Optimism and realism

PATRICIA BEST January 6 1986

Optimism and realism

PATRICIA BEST January 6 1986

The country’s economic health is a topic of concern to every Canadian. Taking the economic pulse of the nation occurs daily in taxi cabs, beauty salons and bars. Canadians may not have cared before the 1982 recession about the value of the dollar and unemployment rates, but now many track the nuances of the recovery with the practiced eye of a statistician. After all, the economic well-being of the country is a mirror of their own financial state. And according to the results of The Maclean's/Decima Poll, Canadians are feeling good these days, despite continued concerns about the country’s high unemployment rate. Said respondent Douglas Taylor, a 27-year-old former university student in business and economics who works as a part-time contractor in Vancouver: “People are a lot more optimistic now.”

And with ample reason: Canada’s economy performed well beyond the expectations of many of the experts during 1985. Economists predicted at the start of the year that real growth—as measured by gross national product—would average three per cent. In fact, the growth rate climbed during the year to more than four per cent—and may even reach 4.5 per cent when government figures for the year are released later in March. That impressive performance was accomplished without an outbreak of serious inflation. The cost of living rose by an average of four per cent in 1985 and is expected to remain stable or decline slightly in 1986. And interest rates remained relatively low, hovering around the 10-per-cent mark.

Optimistic: Indeed, many respondents in the second annual Maclean's/Decima Poll were clearly buoyed by the economic recovery they saw around them. For one thing, 73 per cent of those surveyed said they were “very satisfied” or “satisfied” with their “own personal economic situation”—barely changed from last year’s 76-per-cent satisfaction. And 80 per cent of respondents said they were “very optimistic” or “optimistic” about their personal economic prospects—the same as in 1984. Said Anderson: “People were anticipating better times coming out of the recession. Now many sense those times are upon us and they continue to expect more of the same.” As well, two-thirds of those polled said that they believed the economy was either in a “long-term” or a “short-term” recovery.

At the same time, there is an undercurrent of uncertainty beneath the basic optimism. Respondents continued to be concerned about the high level of unemployment—10.2 per cent in November. And there were clear indications that Canadians might be giving up on the notion that “sacrifices in terms of wage demands and government services” were needed “for the economy to get better in the future.” As well, fewer of them were relying on government to look after their “best economic interest.” The most satisfied with their financial situation were high-income earners (80 per cent compared to the national average of 73 per cent), people over 65 (89 per cent) and the university-educated (79 per cent). Those most likely to say they were dissatisfied included low-income earners (40 per cent compared to the average, 27 per cent) and the unemployed (53 per cent).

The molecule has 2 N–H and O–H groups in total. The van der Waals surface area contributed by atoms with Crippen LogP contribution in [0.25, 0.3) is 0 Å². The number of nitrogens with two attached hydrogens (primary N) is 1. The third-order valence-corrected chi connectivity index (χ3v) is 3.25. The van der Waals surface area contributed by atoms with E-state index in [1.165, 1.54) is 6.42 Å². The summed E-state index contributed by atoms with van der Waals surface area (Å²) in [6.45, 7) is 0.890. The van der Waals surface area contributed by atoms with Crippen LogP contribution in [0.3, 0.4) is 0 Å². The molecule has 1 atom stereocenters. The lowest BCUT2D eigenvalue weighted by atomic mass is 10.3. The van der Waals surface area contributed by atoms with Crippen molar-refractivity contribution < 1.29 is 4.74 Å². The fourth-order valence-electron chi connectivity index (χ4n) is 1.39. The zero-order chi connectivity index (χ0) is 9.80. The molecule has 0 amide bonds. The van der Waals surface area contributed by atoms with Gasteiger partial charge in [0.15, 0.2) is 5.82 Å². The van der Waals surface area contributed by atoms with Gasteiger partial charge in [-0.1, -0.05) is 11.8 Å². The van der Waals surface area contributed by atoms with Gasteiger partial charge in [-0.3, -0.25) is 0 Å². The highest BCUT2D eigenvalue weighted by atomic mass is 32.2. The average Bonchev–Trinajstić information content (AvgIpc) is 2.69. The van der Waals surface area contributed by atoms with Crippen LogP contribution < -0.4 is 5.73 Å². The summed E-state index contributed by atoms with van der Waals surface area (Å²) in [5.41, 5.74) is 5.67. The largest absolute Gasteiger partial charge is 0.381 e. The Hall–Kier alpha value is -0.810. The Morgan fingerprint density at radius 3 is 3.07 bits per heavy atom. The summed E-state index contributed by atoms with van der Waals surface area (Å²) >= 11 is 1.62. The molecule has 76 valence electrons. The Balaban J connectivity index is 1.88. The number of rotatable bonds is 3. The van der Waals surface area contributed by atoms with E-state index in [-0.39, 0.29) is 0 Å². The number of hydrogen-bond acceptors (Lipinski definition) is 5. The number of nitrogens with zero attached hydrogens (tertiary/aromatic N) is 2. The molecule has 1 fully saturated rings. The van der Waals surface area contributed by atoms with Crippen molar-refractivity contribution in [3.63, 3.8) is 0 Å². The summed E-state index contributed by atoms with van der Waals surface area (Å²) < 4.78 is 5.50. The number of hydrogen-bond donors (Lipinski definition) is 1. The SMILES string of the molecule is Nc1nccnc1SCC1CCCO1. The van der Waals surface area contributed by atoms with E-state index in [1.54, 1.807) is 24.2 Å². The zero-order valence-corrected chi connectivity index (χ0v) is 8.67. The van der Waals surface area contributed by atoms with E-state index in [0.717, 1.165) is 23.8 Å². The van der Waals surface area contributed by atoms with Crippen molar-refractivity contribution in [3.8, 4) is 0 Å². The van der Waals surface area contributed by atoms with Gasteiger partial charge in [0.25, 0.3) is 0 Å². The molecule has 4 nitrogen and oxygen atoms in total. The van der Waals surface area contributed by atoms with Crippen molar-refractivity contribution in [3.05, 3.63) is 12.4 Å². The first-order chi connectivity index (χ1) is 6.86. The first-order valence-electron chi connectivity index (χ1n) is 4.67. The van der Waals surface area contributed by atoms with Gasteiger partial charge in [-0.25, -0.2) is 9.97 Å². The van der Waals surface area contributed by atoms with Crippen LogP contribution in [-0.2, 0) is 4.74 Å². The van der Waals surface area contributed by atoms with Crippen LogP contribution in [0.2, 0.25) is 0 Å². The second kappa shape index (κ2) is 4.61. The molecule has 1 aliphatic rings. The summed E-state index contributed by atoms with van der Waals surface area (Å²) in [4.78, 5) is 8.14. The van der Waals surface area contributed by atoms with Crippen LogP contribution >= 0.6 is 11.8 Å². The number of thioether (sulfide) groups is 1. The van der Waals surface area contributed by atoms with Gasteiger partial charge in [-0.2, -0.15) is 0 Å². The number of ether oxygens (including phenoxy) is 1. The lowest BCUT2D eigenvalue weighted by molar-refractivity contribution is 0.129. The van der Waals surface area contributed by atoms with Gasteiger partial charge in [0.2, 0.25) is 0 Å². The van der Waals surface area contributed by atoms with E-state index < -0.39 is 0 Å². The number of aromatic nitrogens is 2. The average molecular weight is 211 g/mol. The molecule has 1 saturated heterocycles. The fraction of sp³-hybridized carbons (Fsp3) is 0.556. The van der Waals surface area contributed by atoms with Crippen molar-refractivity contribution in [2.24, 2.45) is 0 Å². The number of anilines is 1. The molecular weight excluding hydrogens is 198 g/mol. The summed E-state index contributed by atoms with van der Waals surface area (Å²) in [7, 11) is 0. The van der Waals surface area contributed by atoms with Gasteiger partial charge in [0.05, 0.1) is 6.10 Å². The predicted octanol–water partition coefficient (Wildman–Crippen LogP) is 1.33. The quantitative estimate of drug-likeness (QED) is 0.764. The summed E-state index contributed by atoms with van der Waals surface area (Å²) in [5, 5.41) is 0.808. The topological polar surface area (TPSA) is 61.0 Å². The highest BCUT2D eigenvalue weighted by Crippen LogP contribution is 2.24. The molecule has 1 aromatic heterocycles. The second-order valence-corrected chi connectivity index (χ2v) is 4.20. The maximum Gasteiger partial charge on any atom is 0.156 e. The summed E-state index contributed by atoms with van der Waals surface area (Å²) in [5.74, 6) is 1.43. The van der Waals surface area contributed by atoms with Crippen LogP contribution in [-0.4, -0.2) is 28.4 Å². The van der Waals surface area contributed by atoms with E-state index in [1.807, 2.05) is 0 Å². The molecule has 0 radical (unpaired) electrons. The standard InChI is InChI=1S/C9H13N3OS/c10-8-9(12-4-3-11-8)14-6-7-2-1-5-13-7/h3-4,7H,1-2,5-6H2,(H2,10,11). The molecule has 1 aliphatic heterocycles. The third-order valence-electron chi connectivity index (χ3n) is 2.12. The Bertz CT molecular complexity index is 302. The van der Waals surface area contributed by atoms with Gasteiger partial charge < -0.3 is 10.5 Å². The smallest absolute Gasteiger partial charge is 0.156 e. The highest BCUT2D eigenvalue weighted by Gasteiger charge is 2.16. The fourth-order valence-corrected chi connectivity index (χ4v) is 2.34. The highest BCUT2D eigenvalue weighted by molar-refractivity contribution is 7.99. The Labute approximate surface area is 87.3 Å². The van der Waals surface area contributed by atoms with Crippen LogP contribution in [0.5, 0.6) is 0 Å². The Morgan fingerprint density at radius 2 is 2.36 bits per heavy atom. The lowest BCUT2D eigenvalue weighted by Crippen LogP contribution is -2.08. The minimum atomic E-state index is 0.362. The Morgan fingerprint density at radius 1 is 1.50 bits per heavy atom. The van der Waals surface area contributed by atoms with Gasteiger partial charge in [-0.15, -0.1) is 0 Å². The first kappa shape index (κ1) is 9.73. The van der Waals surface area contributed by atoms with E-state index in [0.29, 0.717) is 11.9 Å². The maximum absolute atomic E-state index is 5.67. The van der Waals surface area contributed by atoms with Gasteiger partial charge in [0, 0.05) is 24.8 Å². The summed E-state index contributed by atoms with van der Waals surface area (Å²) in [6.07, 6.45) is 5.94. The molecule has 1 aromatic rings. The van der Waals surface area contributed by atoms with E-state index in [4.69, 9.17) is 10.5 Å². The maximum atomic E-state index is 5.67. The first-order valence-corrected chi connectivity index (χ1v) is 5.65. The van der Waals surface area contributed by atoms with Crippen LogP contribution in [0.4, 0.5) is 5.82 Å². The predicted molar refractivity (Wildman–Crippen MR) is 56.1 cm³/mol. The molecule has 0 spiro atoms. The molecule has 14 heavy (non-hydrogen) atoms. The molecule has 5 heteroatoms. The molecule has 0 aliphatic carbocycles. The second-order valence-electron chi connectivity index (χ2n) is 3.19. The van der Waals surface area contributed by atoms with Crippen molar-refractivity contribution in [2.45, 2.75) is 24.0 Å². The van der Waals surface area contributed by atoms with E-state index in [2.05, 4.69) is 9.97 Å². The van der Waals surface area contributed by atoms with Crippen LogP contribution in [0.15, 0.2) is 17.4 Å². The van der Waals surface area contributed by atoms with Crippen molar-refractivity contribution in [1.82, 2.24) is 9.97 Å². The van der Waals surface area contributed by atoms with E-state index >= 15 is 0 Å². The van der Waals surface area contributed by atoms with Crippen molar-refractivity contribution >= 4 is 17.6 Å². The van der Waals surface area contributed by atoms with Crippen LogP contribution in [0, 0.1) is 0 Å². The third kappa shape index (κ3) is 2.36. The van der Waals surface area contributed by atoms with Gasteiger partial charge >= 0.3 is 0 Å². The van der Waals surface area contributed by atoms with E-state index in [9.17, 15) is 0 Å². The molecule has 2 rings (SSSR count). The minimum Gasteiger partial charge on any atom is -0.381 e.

Similarly, the respondents more likely to say they were optimistic about the future included high-income earners (86 per cent compared to the poll average of 80 per cent), those 20 to 30 years old (86 per cent) and yuppies (87 per cent). Those more likely to be pessimistic were rural dwellers (25 per cent versus the average of 19 per cent), the unemployed (31 per cent) and those with an elementary school education (28 per cent).

Quebec respondents posed an interesting contrast: more people tended to see a dim economic future for themselves personally (24 per cent compared to the poll average of 19 per cent); but they were also more likely to say the Canadian economy was in a period of recovery. Certainly, optimism about personal financial wellbeing sometimes had little to do with a respondent’s actual situation. Adrian Vanderwoerd, a 58-year-old London, Ont., resident with five children, said that he had a household income of $25,000 a year. With plans to pay off his home mortgage next year, Vanderwoerd said a major problem in Canada was that people are greedy—“They want two cars, a boat and a cottage.”

Unemployment: For Maclean’s/Decima Poll respondents, the chronic problem of the 1.3 million unemployed Canadians continues to be a worry—although there has been a drop in concern from last year’s poll results. In 1985, 45 per cent of those surveyed cited unemployment as “the most important issue facing Canada today”—a drop of seven per cent from 1984 when the same question was asked. Said one cynical respondent: “We are complacent about unemployment, and I don’t think the unemployment figure is a true figure.” Those more likely to name unemployment as the most important issue facing the country were the unemployed themselves (60 per cent compared to the poll average of 45 per cent), respondents from British Columbia (61 per cent), Quebec (56 per cent) and the Atlantic region (52 per cent). One concerned respondent was Laura Mable, a 49-year-old public school supply teacher in Beamsville, Ont. “Going into the schools, I have seen too much of families ripped apart by fathers not working,” said Mable. “Our family has trouble, but we have it 100 per cent better than the children I teach.”